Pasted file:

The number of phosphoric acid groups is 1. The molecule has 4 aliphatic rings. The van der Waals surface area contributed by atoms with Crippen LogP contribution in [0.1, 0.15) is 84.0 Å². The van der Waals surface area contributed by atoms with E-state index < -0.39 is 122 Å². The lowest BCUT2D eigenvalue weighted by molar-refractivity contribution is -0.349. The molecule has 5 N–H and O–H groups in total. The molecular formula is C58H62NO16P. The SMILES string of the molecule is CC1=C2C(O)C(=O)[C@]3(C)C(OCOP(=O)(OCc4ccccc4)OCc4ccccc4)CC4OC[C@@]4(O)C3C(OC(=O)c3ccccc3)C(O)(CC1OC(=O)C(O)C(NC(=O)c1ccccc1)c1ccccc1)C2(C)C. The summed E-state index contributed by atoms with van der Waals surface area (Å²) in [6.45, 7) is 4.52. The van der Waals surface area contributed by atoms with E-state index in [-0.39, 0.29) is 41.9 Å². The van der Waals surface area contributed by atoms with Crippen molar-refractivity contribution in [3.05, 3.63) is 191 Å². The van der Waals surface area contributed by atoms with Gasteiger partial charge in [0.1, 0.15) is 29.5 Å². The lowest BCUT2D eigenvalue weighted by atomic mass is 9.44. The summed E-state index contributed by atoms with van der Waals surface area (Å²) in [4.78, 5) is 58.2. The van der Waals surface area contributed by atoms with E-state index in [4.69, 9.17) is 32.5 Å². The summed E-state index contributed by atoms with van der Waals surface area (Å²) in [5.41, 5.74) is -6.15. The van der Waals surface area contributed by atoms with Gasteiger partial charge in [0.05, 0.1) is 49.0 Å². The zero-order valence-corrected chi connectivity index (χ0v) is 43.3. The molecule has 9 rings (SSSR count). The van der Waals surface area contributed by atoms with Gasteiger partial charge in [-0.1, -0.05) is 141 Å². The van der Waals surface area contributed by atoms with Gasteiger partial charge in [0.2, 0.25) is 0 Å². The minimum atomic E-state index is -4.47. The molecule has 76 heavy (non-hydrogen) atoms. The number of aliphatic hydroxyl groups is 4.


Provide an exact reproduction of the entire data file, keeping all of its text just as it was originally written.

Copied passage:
The number of phosphoric acid groups is 1. The molecule has 4 aliphatic rings. The van der Waals surface area contributed by atoms with Crippen LogP contribution in [0.1, 0.15) is 84.0 Å². The van der Waals surface area contributed by atoms with E-state index < -0.39 is 122 Å². The lowest BCUT2D eigenvalue weighted by molar-refractivity contribution is -0.349. The molecule has 5 N–H and O–H groups in total. The molecular formula is C58H62NO16P. The SMILES string of the molecule is CC1=C2C(O)C(=O)[C@]3(C)C(OCOP(=O)(OCc4ccccc4)OCc4ccccc4)CC4OC[C@@]4(O)C3C(OC(=O)c3ccccc3)C(O)(CC1OC(=O)C(O)C(NC(=O)c1ccccc1)c1ccccc1)C2(C)C. The summed E-state index contributed by atoms with van der Waals surface area (Å²) in [6.45, 7) is 4.52. The van der Waals surface area contributed by atoms with E-state index in [-0.39, 0.29) is 41.9 Å². The van der Waals surface area contributed by atoms with Crippen molar-refractivity contribution in [3.05, 3.63) is 191 Å². The van der Waals surface area contributed by atoms with Gasteiger partial charge in [0.1, 0.15) is 29.5 Å². The lowest BCUT2D eigenvalue weighted by atomic mass is 9.44. The summed E-state index contributed by atoms with van der Waals surface area (Å²) in [4.78, 5) is 58.2. The van der Waals surface area contributed by atoms with E-state index in [4.69, 9.17) is 32.5 Å². The summed E-state index contributed by atoms with van der Waals surface area (Å²) in [5.41, 5.74) is -6.15. The van der Waals surface area contributed by atoms with Gasteiger partial charge in [0.05, 0.1) is 49.0 Å². The zero-order valence-corrected chi connectivity index (χ0v) is 43.3. The molecule has 9 rings (SSSR count). The van der Waals surface area contributed by atoms with Gasteiger partial charge in [-0.1, -0.05) is 141 Å². The van der Waals surface area contributed by atoms with Gasteiger partial charge in [0.2, 0.25) is 0 Å². The minimum atomic E-state index is -4.47. The molecule has 76 heavy (non-hydrogen) atoms. The number of aliphatic hydroxyl groups is 4.